JAN 26th 2007

A mashup is a hybrid Web application that combines complementary elements from two or more sources to create one integrated experience. Content used in mashups is generally sourced from a third party via an API or from Web feeds (e.g. RSS or Atom). Basically, the point is to take multiple data sources or Web services and turn them into something useful. The idea of combining Web services is not a new one, but it has gained immense traction in recent times and will likely continue to grow in popularity. In this entry I will be discussing both the promising future mashups offer and also potential pitfalls.

Opportunities and innovation

Mashups offer developers and entrepreneurs alike an enormous and continuously growing number of opportunities to create services with free, third-party data and processing. This lowers the bar for newcomers to get in the game and fosters innovation. It's also possible for mashups to make their service available via a public API and allow it to be "supermashed" by another developer.

In many ways, Mashups are the precursor to full Service-Oriented Architectures. SOA expresses a perspective of software architecture that defines the use of loosely coupled software services. Resources on a network in an SOA environment are made available as independent services that can be accessed without knowledge of their underlying platform implementation.1

New markets and revenue streams are created by combining independent, complementary data sources. Mashups offering valued and useful services that attract users and generate revenue are springing-up all around. Anyone from a lone developer to a business can leverage public Web services to build sustainable business models.

Potential pitfalls

Let's take some time to think about the caveats. One thing remains constant with mashups that use third-party sources: Questionable reliability. This isn't to say that mashups aren't reliable, it simply means that you are not in control of the primary source of data for your Web application. When your sources are offline, your mashup is offline as well. One way to avoid this problem is to keep a constant and fresh cache of all queries made to your data sources in case of a service outage. Caching is a good idea in general as it will definitely speed-up repeat requests.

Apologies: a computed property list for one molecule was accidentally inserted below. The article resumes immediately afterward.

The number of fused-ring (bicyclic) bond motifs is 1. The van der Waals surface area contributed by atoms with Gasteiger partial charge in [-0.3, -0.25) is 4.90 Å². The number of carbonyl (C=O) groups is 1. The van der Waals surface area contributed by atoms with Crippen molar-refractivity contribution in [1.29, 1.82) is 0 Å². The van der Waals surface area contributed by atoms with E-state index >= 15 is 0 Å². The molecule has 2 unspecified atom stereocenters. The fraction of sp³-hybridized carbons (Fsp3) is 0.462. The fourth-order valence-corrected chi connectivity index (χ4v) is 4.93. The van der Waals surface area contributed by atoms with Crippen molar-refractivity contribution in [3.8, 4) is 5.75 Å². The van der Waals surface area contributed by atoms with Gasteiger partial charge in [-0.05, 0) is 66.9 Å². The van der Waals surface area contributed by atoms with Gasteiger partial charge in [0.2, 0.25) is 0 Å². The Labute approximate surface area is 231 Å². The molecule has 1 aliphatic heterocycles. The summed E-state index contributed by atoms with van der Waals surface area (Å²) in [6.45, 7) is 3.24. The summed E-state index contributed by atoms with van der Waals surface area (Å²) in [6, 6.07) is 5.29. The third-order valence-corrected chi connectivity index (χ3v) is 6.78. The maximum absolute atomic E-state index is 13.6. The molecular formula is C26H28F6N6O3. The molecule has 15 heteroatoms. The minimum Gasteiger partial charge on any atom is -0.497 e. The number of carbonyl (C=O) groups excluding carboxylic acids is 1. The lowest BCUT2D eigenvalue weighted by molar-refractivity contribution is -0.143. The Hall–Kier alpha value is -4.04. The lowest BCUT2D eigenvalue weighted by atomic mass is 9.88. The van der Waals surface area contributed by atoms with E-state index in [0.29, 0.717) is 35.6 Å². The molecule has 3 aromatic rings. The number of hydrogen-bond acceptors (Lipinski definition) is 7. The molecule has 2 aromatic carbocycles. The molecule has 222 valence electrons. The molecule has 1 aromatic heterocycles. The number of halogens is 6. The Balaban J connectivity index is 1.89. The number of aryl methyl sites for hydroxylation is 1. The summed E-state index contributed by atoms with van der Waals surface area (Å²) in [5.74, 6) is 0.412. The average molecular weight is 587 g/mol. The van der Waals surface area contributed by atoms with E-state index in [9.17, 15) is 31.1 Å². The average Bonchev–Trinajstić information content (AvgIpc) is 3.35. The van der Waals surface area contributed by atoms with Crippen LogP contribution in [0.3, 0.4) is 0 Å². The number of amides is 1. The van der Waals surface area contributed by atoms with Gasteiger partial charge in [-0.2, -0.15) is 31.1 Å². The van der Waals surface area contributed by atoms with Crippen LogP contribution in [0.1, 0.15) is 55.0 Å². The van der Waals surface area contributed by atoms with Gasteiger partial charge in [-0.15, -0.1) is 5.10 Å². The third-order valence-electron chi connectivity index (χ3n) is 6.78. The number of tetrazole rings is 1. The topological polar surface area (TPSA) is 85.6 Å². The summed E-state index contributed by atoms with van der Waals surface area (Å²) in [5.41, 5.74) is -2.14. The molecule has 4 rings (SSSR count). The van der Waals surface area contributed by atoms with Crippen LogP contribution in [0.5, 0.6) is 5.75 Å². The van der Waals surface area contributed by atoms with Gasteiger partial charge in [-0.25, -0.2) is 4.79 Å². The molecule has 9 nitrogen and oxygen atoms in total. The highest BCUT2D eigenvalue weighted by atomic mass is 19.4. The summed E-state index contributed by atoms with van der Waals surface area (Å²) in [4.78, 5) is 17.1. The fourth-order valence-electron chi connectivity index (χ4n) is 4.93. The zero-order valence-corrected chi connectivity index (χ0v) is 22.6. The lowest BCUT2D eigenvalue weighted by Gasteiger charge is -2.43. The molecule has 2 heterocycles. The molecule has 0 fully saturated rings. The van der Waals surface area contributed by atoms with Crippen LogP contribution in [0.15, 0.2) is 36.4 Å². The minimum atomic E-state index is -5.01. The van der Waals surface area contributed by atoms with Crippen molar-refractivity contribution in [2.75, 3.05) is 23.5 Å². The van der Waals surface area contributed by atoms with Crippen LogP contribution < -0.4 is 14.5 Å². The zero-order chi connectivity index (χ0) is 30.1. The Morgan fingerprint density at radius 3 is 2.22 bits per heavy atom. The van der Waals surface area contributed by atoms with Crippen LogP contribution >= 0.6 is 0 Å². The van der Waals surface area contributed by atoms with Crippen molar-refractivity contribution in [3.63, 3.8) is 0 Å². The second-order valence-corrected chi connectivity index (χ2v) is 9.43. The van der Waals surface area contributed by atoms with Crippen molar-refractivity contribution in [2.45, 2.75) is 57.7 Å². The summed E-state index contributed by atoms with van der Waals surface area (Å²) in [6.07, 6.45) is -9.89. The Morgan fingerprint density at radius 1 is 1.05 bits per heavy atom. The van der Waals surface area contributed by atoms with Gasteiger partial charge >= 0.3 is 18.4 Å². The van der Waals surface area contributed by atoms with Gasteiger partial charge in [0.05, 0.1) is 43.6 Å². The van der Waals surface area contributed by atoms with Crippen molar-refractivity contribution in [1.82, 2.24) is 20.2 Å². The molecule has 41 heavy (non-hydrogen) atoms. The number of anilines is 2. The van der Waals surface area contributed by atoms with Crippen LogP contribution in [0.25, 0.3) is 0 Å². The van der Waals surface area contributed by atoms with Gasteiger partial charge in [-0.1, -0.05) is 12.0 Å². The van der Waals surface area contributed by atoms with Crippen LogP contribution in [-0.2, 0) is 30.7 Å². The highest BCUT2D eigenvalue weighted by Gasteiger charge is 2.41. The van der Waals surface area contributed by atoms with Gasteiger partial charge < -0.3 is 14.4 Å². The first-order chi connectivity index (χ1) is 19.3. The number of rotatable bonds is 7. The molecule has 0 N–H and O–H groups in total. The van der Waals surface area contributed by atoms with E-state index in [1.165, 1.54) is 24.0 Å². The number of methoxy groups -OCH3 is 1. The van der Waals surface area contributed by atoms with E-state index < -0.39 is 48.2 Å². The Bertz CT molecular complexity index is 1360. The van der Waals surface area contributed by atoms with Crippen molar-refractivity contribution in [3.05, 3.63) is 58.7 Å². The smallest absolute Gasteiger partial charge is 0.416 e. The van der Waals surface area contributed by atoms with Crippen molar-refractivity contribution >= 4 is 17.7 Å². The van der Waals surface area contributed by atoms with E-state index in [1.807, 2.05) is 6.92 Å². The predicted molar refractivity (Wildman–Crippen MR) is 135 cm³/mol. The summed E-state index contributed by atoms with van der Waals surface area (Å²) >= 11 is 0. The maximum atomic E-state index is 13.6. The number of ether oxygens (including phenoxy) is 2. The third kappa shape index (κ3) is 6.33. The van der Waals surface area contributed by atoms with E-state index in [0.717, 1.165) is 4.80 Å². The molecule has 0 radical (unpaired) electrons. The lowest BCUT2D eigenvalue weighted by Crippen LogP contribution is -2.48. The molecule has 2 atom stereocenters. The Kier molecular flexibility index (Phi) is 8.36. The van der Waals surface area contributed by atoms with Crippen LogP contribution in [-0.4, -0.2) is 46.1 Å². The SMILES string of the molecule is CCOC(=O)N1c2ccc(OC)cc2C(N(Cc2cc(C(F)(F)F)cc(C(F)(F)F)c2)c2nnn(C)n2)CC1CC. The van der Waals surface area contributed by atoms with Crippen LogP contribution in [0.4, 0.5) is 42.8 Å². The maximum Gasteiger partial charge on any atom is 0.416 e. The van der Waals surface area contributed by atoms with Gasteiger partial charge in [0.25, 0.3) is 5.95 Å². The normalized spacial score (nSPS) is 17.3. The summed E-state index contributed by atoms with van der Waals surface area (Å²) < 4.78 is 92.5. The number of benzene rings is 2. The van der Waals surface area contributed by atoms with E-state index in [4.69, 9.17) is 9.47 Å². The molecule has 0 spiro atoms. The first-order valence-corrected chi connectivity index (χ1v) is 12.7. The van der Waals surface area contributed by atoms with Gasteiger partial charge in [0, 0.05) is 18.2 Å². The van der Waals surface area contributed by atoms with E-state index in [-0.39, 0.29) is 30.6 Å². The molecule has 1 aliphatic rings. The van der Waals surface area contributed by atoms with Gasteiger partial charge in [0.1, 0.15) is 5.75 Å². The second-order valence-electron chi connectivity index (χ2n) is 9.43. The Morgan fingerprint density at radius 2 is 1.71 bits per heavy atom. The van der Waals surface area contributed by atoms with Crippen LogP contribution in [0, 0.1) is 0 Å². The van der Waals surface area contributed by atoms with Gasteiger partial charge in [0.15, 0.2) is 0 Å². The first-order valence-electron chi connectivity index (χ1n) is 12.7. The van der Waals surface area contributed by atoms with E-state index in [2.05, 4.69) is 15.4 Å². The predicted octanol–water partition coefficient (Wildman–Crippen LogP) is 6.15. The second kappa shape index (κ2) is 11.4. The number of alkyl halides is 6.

Issues to watch out for when developing mashups:

Rate limiting
Many public APIs will limit the number of requests an application can make within certain period of time. This can be done by tracking the number of requests made by a single IP, or the system may require authentication and can track usage by that means. This is another issue that can be partially or fully solved by request caching.
Keeping a current cache of recent requests can help keep your service online until your data source(s) return. If more than one public API is available for the information your mashup requires then a fallback mechanism may be implemented to allow your mashup to "switch over" to another data source until your primary source has been re-established.
Vendor lock-in
This could be a huge problem in the future as more and more mashups are created. If a public API that serves map data to thousands of mashups and Web applications suddenly goes offline for 24 hours, forever, or starts charging for their service? An example of keeping all your eggs in one basket.
Licensing restrictions
Some public APIs restrict what you can use them for and sometimes which APIs you can use them alongside with. Be sure to thoroughly read any restrictions which may apply before going live with a mashup.


1 http://en.wikipedia.org/wiki/Service-oriented_architecture

About the author

James Simmons

It's my goal to help bring about the Semantic Web. I also like to explore related topics like natural language processing, information retrieval, and web evolution. I'm the primary author of Semantic Focus and I'm currently working on several Semantic Web projects.

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